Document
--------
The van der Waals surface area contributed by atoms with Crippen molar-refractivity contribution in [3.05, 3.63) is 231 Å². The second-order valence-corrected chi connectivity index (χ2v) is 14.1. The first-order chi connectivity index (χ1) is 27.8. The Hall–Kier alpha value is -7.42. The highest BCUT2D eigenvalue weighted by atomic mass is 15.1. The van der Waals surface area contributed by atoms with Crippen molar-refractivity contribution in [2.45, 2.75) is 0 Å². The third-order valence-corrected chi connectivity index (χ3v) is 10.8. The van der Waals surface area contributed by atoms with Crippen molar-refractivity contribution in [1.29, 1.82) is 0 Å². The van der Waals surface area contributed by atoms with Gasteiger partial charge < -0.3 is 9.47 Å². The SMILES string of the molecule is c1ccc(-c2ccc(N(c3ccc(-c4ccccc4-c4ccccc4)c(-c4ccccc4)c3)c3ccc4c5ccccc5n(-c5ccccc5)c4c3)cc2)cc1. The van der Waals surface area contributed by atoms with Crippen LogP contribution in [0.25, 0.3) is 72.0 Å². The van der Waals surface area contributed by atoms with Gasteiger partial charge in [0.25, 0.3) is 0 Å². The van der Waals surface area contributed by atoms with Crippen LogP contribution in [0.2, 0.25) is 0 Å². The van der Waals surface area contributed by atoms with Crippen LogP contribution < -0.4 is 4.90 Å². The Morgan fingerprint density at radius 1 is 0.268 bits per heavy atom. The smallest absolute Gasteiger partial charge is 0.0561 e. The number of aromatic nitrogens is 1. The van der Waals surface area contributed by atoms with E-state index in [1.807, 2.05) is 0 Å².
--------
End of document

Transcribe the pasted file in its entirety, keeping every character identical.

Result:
The van der Waals surface area contributed by atoms with Crippen molar-refractivity contribution in [3.05, 3.63) is 231 Å². The second-order valence-corrected chi connectivity index (χ2v) is 14.1. The first-order chi connectivity index (χ1) is 27.8. The Hall–Kier alpha value is -7.42. The highest BCUT2D eigenvalue weighted by atomic mass is 15.1. The van der Waals surface area contributed by atoms with Crippen molar-refractivity contribution in [2.45, 2.75) is 0 Å². The third-order valence-corrected chi connectivity index (χ3v) is 10.8. The van der Waals surface area contributed by atoms with Crippen molar-refractivity contribution in [1.29, 1.82) is 0 Å². The van der Waals surface area contributed by atoms with Gasteiger partial charge < -0.3 is 9.47 Å². The SMILES string of the molecule is c1ccc(-c2ccc(N(c3ccc(-c4ccccc4-c4ccccc4)c(-c4ccccc4)c3)c3ccc4c5ccccc5n(-c5ccccc5)c4c3)cc2)cc1. The van der Waals surface area contributed by atoms with Crippen LogP contribution in [0.25, 0.3) is 72.0 Å². The van der Waals surface area contributed by atoms with Gasteiger partial charge in [0.25, 0.3) is 0 Å². The van der Waals surface area contributed by atoms with Crippen LogP contribution in [0.2, 0.25) is 0 Å². The van der Waals surface area contributed by atoms with Crippen LogP contribution < -0.4 is 4.90 Å². The Morgan fingerprint density at radius 1 is 0.268 bits per heavy atom. The smallest absolute Gasteiger partial charge is 0.0561 e. The number of aromatic nitrogens is 1. The van der Waals surface area contributed by atoms with E-state index in [1.807, 2.05) is 0 Å².